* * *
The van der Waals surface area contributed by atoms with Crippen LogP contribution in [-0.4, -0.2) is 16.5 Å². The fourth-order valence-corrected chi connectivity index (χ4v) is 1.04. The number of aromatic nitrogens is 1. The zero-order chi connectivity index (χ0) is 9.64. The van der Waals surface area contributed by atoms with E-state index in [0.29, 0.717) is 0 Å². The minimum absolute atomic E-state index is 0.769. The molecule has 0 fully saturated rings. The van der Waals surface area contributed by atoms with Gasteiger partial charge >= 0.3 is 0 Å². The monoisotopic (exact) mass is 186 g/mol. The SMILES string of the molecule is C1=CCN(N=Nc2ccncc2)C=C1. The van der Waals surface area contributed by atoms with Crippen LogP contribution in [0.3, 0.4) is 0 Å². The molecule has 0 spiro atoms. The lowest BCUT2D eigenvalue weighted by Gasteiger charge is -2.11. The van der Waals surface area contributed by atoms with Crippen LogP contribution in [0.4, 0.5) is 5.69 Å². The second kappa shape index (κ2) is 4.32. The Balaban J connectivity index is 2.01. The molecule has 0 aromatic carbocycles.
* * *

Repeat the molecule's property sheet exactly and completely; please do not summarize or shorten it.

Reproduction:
The van der Waals surface area contributed by atoms with Crippen LogP contribution in [-0.4, -0.2) is 16.5 Å². The fourth-order valence-corrected chi connectivity index (χ4v) is 1.04. The number of aromatic nitrogens is 1. The zero-order chi connectivity index (χ0) is 9.64. The van der Waals surface area contributed by atoms with E-state index in [0.29, 0.717) is 0 Å². The minimum absolute atomic E-state index is 0.769. The molecule has 0 fully saturated rings. The van der Waals surface area contributed by atoms with Gasteiger partial charge >= 0.3 is 0 Å². The monoisotopic (exact) mass is 186 g/mol. The SMILES string of the molecule is C1=CCN(N=Nc2ccncc2)C=C1. The van der Waals surface area contributed by atoms with Crippen LogP contribution in [0.3, 0.4) is 0 Å². The molecule has 0 spiro atoms. The lowest BCUT2D eigenvalue weighted by Gasteiger charge is -2.11. The van der Waals surface area contributed by atoms with Crippen LogP contribution in [0.4, 0.5) is 5.69 Å². The second kappa shape index (κ2) is 4.32. The Balaban J connectivity index is 2.01. The molecule has 0 aromatic carbocycles.